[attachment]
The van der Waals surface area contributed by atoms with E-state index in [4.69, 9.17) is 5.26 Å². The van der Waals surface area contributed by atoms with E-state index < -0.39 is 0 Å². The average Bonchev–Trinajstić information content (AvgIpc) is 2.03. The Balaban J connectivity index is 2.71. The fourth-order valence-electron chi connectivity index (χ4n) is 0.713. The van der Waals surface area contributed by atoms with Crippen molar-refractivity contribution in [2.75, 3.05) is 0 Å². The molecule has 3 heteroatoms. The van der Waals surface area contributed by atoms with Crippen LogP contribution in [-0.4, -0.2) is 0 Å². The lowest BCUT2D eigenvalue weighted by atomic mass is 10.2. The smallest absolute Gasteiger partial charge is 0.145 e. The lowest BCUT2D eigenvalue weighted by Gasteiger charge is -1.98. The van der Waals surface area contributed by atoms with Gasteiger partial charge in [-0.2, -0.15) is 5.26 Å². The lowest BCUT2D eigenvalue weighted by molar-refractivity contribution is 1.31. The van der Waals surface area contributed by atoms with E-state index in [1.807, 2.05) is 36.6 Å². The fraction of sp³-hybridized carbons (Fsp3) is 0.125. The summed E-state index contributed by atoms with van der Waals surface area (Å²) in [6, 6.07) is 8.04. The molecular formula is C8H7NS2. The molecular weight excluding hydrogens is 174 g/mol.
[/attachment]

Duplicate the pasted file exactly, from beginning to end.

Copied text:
The van der Waals surface area contributed by atoms with E-state index in [4.69, 9.17) is 5.26 Å². The van der Waals surface area contributed by atoms with E-state index < -0.39 is 0 Å². The average Bonchev–Trinajstić information content (AvgIpc) is 2.03. The Balaban J connectivity index is 2.71. The fourth-order valence-electron chi connectivity index (χ4n) is 0.713. The van der Waals surface area contributed by atoms with Crippen molar-refractivity contribution in [2.75, 3.05) is 0 Å². The molecule has 3 heteroatoms. The van der Waals surface area contributed by atoms with Crippen LogP contribution in [-0.4, -0.2) is 0 Å². The lowest BCUT2D eigenvalue weighted by atomic mass is 10.2. The smallest absolute Gasteiger partial charge is 0.145 e. The lowest BCUT2D eigenvalue weighted by Gasteiger charge is -1.98. The van der Waals surface area contributed by atoms with Gasteiger partial charge in [-0.2, -0.15) is 5.26 Å². The lowest BCUT2D eigenvalue weighted by molar-refractivity contribution is 1.31. The van der Waals surface area contributed by atoms with E-state index in [1.807, 2.05) is 36.6 Å². The fraction of sp³-hybridized carbons (Fsp3) is 0.125. The summed E-state index contributed by atoms with van der Waals surface area (Å²) in [6, 6.07) is 8.04. The molecular formula is C8H7NS2. The molecular weight excluding hydrogens is 174 g/mol.